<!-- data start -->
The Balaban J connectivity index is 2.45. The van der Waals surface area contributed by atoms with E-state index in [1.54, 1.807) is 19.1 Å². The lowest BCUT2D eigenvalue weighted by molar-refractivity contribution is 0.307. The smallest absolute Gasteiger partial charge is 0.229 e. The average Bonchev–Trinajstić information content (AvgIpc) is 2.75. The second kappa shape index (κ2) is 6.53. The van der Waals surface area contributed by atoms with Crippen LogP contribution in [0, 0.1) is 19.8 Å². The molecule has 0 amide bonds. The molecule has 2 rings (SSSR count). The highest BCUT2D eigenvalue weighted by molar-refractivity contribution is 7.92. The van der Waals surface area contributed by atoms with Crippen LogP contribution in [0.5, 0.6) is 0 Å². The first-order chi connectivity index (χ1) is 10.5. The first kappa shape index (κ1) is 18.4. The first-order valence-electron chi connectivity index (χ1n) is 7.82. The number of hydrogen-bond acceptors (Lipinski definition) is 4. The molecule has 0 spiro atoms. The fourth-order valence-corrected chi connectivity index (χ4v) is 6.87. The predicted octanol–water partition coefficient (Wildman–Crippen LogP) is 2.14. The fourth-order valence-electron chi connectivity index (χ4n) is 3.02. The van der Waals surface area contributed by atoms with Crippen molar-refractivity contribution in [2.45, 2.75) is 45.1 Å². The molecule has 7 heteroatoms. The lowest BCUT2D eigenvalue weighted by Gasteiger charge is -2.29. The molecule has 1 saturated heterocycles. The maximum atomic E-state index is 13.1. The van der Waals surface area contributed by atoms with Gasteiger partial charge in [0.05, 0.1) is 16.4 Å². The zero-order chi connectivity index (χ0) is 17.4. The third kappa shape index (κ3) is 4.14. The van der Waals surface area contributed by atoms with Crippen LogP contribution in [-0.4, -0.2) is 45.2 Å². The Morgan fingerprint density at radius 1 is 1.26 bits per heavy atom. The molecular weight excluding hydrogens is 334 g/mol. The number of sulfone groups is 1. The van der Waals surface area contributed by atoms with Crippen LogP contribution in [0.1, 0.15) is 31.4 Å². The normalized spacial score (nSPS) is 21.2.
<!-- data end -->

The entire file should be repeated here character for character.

The Balaban J connectivity index is 2.45. The van der Waals surface area contributed by atoms with E-state index in [1.54, 1.807) is 19.1 Å². The lowest BCUT2D eigenvalue weighted by molar-refractivity contribution is 0.307. The smallest absolute Gasteiger partial charge is 0.229 e. The average Bonchev–Trinajstić information content (AvgIpc) is 2.75. The second kappa shape index (κ2) is 6.53. The van der Waals surface area contributed by atoms with Crippen LogP contribution in [0, 0.1) is 19.8 Å². The molecule has 0 amide bonds. The molecule has 2 rings (SSSR count). The highest BCUT2D eigenvalue weighted by molar-refractivity contribution is 7.92. The van der Waals surface area contributed by atoms with Crippen LogP contribution in [0.5, 0.6) is 0 Å². The first-order chi connectivity index (χ1) is 10.5. The first kappa shape index (κ1) is 18.4. The first-order valence-electron chi connectivity index (χ1n) is 7.82. The number of hydrogen-bond acceptors (Lipinski definition) is 4. The molecule has 0 spiro atoms. The fourth-order valence-corrected chi connectivity index (χ4v) is 6.87. The predicted octanol–water partition coefficient (Wildman–Crippen LogP) is 2.14. The fourth-order valence-electron chi connectivity index (χ4n) is 3.02. The van der Waals surface area contributed by atoms with Crippen molar-refractivity contribution in [2.45, 2.75) is 45.1 Å². The molecule has 7 heteroatoms. The lowest BCUT2D eigenvalue weighted by Gasteiger charge is -2.29. The molecule has 1 saturated heterocycles. The maximum atomic E-state index is 13.1. The van der Waals surface area contributed by atoms with Gasteiger partial charge in [0.05, 0.1) is 16.4 Å². The zero-order chi connectivity index (χ0) is 17.4. The third kappa shape index (κ3) is 4.14. The van der Waals surface area contributed by atoms with Crippen LogP contribution in [-0.4, -0.2) is 45.2 Å². The Morgan fingerprint density at radius 1 is 1.26 bits per heavy atom. The molecular weight excluding hydrogens is 334 g/mol. The number of sulfone groups is 1. The van der Waals surface area contributed by atoms with Crippen LogP contribution in [0.1, 0.15) is 31.4 Å². The normalized spacial score (nSPS) is 21.2.